Th-1/Th-2 Switch Regulation in Immune Responses to Inhaled Antigens

Role of Dendritic Cells in the Aetiology of Allergic Respiratory Disease
  • P. G. Holt
  • C. Macaubas
  • D. Cooper
  • D. J. Nelson
  • A. S. Mcwilliam
Part of the Advances in Experimental Medicine and Biology book series (AEMB, volume 417)

Abstract

Until comparatively recently, allergic (atopic) disease was viewed as a manifestation of hyperreactivity to essentially non-pathogenic soluble protein antigens which are ubiquitous in the natural environment. In this context, normality would equate to non-responsiveness, resulting from either tolerance or ignorance of the antigens. However, it is now clear (reviewed inc[1]) that active T cell immunity to at least one class of these antigens (airborne ”inhalant“ allergens) is essentially universal amongst adults, clinical reactivity being a function of the cytokine profiles of CD4+ Th-cells which dominate relevant Th-memory populations. Thus, atopics who respond to allergen exposure via IgE production, eosinophilia etc., manifest Th-2-skewed memory, whereas T cell memory in non-responsive normal adults is dominated by Th- I -cytokines such as IFNγ. The situation with respect to ingested environmental allergens (ubiquitous in the diet) appears both qualitatively and quantitatively different, as T cell reactivity to this class of antigens is considerably less frequent in the adult population1.2.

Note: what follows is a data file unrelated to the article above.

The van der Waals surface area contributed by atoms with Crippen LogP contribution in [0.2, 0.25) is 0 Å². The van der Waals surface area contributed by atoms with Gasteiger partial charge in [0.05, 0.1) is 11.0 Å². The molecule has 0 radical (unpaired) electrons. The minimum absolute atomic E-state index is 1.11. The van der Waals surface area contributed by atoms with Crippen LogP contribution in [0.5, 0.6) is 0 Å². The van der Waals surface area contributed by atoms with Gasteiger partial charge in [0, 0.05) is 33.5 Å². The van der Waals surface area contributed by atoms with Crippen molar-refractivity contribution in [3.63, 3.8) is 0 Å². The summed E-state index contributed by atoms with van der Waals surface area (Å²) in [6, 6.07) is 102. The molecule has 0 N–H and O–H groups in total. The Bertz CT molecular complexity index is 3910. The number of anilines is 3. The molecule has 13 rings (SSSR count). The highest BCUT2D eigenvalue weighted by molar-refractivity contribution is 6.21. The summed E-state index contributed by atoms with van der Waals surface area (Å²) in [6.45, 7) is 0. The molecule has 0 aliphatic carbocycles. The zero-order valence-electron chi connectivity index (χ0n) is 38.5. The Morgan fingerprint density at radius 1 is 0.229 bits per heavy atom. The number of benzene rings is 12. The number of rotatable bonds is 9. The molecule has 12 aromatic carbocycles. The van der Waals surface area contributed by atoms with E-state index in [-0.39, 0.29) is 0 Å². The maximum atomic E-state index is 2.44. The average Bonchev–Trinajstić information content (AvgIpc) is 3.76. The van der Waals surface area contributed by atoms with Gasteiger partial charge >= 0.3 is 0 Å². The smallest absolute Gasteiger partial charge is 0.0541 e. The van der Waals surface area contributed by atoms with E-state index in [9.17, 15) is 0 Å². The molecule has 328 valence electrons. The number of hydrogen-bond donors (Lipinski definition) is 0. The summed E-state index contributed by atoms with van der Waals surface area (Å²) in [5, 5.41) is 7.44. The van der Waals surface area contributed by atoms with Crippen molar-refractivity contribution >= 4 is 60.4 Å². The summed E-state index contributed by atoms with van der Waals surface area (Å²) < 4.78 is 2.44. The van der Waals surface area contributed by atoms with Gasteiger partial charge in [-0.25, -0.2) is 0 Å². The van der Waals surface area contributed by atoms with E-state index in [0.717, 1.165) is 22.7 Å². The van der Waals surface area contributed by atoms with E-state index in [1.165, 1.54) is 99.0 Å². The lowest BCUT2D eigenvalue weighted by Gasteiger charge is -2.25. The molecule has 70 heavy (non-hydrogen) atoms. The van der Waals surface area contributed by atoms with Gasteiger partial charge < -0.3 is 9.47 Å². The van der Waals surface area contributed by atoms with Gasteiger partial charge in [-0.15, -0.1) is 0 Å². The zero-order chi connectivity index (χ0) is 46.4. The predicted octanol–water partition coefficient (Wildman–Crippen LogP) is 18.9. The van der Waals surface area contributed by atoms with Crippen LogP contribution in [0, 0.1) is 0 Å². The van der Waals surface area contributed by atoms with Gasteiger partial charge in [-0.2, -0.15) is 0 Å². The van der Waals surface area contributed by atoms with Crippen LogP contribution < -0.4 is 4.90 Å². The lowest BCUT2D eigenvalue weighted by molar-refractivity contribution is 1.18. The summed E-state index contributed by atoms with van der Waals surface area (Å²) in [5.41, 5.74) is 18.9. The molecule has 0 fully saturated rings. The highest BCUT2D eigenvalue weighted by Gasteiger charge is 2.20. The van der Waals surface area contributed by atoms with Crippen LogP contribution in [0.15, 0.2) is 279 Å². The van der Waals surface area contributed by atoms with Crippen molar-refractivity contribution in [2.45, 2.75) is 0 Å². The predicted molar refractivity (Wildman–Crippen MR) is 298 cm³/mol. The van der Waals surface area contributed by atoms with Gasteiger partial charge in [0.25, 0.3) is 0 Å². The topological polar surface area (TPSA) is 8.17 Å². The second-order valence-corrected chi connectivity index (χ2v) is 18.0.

Keywords

Major Histocompatibility Complex Class Oral Tolerance Switch Regulation Inhalant Allergen Food Antigen 
These keywords were added by machine and not by the authors. This process is experimental and the keywords may be updated as the learning algorithm improves.

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Copyright information

© Springer Science+Business Media New York 1997

Authors and Affiliations

  • P. G. Holt
    • 1
  • C. Macaubas
    • 1
  • D. Cooper
    • 1
  • D. J. Nelson
    • 1
  • A. S. Mcwilliam
    • 1
  1. 1.Division of Cell BiologyTVW Telethon Institute for Child Health ResearchWest PerthAustralia

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